Zoo City by Lauren Beukes
Genre: Modern fantasy mystery
Length: 9h 25m
Audio publisher: Angry Robot on Brilliance Audio, 2011
Read by: Justine Eyre
Awards: 2011 Arthur C. Clarke Award,
2010 Kitschies Red Tentacle
From: Purchased from Audible
Story: Zinzi December lives among criminals and ex-criminals in the tough Johannesburg neighborhood of Zoo City with the other Animalled. Zinzi's animal is a sloth, and her talent is finding things. But don't ask her to find missing people.
Thoughts: My dream superpower is the ability to find lost things, so Zinzi December was a kindred spirit from the start. I loved her sloth, her tenacity, and her dress sense of "Grace Kelly meets Sailor Moon." Zoo City starts by following Zinzi as she goes about her piecemeal jobs. The beginning was a little rocky for me. It took a while to get a feel for the unusual setting and characters, but as soon as the main mystery plot came around, I was hooked. I'm a huge Raymond Chandler fan, and a noir detective story with magic is right up my alley.
The story is peppered with newspaper articles, website pages, and other media excerpts that describe the recent appearance of animal familiars. The articles provide theories on where the animals might come from and why. They provide great back story and explain some of the differences between the Zoo City world and ours. Zoo City is also a travel log, showing Johannesburg from its slums and condemned buildings to multi-million Rand mansions. My one quibble is that the villain wasn't quite as unique and interesting as the rest of the cast. Luckily, Zoo City has more than enough characters to make up for it.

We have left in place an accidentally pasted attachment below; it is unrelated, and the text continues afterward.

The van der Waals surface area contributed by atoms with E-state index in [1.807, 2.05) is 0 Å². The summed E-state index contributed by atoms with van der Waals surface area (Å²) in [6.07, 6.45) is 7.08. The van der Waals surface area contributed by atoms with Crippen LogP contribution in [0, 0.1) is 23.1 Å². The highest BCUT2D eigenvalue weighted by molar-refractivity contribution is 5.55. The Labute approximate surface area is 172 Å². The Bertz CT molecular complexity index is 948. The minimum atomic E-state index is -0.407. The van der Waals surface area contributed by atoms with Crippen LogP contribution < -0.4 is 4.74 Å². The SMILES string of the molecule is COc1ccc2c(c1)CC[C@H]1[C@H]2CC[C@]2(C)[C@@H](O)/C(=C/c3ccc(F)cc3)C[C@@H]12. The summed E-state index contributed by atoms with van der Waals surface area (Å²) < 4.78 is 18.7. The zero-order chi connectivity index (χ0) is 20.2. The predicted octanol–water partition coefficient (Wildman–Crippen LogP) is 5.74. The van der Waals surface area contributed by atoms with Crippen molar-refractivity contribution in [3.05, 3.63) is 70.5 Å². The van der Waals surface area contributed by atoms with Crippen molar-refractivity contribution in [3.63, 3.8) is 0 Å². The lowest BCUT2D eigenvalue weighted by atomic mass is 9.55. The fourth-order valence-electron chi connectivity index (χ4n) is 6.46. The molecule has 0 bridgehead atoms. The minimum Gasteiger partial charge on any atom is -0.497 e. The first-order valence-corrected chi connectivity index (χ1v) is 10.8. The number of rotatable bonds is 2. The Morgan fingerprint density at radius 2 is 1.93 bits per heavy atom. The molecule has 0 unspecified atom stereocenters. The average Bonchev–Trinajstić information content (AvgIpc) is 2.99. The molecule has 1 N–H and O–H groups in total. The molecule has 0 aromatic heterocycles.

Reading: I'd heard Justine Eyre from her work on A Spy in the House by YS Lee, so I was a little surprised she was reading Zoo City. Zinzi is black African living in the inner city, but she's voiced with a very posh British accent. This choice is better explained as the story goes on and more of Zinzi's former life is reveled. I did enjoy the voices of Zinzi's friends and neighbors, especially Benoît, whose accent took me back to my time in West Africa and my own red and blue woven plastic bags.
Final thoughts: An amazing crime thriller through the backstreets of Joburg with a lot to say about guilt, discrimination, redemption, and fuzzy animals.
Grade: 4.5 out of 5